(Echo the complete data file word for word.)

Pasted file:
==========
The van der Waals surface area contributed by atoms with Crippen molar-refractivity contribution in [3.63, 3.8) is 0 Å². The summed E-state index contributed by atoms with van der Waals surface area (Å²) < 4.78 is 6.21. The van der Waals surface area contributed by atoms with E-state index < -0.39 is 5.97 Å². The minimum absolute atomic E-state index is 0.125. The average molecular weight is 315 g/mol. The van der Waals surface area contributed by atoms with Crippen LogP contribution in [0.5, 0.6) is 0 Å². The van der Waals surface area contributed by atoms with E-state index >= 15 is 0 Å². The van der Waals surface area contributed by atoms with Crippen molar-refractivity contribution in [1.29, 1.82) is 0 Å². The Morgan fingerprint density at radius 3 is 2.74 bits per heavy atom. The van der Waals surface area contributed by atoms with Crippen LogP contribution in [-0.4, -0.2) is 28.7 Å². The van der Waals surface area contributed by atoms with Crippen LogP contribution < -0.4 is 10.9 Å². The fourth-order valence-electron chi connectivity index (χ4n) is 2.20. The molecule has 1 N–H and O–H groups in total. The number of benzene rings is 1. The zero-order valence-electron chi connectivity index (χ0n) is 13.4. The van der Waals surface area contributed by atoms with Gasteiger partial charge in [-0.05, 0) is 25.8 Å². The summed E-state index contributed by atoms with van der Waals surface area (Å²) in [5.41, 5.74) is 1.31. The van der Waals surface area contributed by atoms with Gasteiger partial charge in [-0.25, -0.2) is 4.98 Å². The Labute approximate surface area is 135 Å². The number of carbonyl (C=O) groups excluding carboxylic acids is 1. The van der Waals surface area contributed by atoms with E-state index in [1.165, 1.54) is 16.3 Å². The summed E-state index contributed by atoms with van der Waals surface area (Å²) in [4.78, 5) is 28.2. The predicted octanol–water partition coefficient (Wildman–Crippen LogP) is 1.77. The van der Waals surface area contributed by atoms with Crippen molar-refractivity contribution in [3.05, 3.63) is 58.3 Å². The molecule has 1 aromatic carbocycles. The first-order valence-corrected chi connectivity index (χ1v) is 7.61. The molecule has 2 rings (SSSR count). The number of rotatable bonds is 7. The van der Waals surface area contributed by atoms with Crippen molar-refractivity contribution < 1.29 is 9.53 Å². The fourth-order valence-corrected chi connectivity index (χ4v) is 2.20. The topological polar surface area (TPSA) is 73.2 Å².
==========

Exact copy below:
The van der Waals surface area contributed by atoms with Crippen molar-refractivity contribution in [3.63, 3.8) is 0 Å². The summed E-state index contributed by atoms with van der Waals surface area (Å²) < 4.78 is 6.21. The van der Waals surface area contributed by atoms with E-state index < -0.39 is 5.97 Å². The minimum absolute atomic E-state index is 0.125. The average molecular weight is 315 g/mol. The van der Waals surface area contributed by atoms with Crippen LogP contribution in [0.5, 0.6) is 0 Å². The van der Waals surface area contributed by atoms with E-state index >= 15 is 0 Å². The van der Waals surface area contributed by atoms with Crippen molar-refractivity contribution in [1.29, 1.82) is 0 Å². The Morgan fingerprint density at radius 3 is 2.74 bits per heavy atom. The van der Waals surface area contributed by atoms with Crippen LogP contribution in [-0.4, -0.2) is 28.7 Å². The van der Waals surface area contributed by atoms with Crippen LogP contribution < -0.4 is 10.9 Å². The fourth-order valence-electron chi connectivity index (χ4n) is 2.20. The molecule has 1 N–H and O–H groups in total. The number of benzene rings is 1. The zero-order valence-electron chi connectivity index (χ0n) is 13.4. The van der Waals surface area contributed by atoms with Gasteiger partial charge in [-0.05, 0) is 25.8 Å². The summed E-state index contributed by atoms with van der Waals surface area (Å²) in [5.41, 5.74) is 1.31. The van der Waals surface area contributed by atoms with Gasteiger partial charge in [-0.25, -0.2) is 4.98 Å². The Labute approximate surface area is 135 Å². The number of carbonyl (C=O) groups excluding carboxylic acids is 1. The van der Waals surface area contributed by atoms with E-state index in [1.165, 1.54) is 16.3 Å². The summed E-state index contributed by atoms with van der Waals surface area (Å²) in [4.78, 5) is 28.2. The predicted octanol–water partition coefficient (Wildman–Crippen LogP) is 1.77. The van der Waals surface area contributed by atoms with Crippen molar-refractivity contribution in [3.05, 3.63) is 58.3 Å². The molecule has 1 aromatic carbocycles. The first-order valence-corrected chi connectivity index (χ1v) is 7.61. The molecule has 2 rings (SSSR count). The number of rotatable bonds is 7. The van der Waals surface area contributed by atoms with Crippen molar-refractivity contribution < 1.29 is 9.53 Å². The fourth-order valence-corrected chi connectivity index (χ4v) is 2.20. The topological polar surface area (TPSA) is 73.2 Å².